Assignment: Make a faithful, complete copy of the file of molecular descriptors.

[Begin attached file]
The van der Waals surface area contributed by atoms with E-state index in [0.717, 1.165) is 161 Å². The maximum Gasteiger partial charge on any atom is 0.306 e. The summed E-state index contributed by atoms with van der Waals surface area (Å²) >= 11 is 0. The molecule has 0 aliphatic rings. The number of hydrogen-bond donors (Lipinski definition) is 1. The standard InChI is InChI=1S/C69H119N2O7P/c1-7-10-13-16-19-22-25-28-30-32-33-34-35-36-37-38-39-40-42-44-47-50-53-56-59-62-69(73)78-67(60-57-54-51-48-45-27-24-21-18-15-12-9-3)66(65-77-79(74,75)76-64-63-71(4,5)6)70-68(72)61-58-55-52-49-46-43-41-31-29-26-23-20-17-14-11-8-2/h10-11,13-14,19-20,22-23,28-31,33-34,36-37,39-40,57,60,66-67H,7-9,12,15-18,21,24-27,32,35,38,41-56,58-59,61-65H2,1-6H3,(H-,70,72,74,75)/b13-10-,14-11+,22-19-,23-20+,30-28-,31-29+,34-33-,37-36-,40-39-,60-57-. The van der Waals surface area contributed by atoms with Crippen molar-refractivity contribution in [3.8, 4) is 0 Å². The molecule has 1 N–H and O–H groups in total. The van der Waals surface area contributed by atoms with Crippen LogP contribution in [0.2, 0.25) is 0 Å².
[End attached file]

The van der Waals surface area contributed by atoms with E-state index in [0.717, 1.165) is 161 Å². The maximum Gasteiger partial charge on any atom is 0.306 e. The summed E-state index contributed by atoms with van der Waals surface area (Å²) >= 11 is 0. The molecule has 0 aliphatic rings. The number of hydrogen-bond donors (Lipinski definition) is 1. The standard InChI is InChI=1S/C69H119N2O7P/c1-7-10-13-16-19-22-25-28-30-32-33-34-35-36-37-38-39-40-42-44-47-50-53-56-59-62-69(73)78-67(60-57-54-51-48-45-27-24-21-18-15-12-9-3)66(65-77-79(74,75)76-64-63-71(4,5)6)70-68(72)61-58-55-52-49-46-43-41-31-29-26-23-20-17-14-11-8-2/h10-11,13-14,19-20,22-23,28-31,33-34,36-37,39-40,57,60,66-67H,7-9,12,15-18,21,24-27,32,35,38,41-56,58-59,61-65H2,1-6H3,(H-,70,72,74,75)/b13-10-,14-11+,22-19-,23-20+,30-28-,31-29+,34-33-,37-36-,40-39-,60-57-. The van der Waals surface area contributed by atoms with Crippen molar-refractivity contribution in [3.8, 4) is 0 Å². The molecule has 1 N–H and O–H groups in total. The van der Waals surface area contributed by atoms with Crippen LogP contribution in [0.2, 0.25) is 0 Å².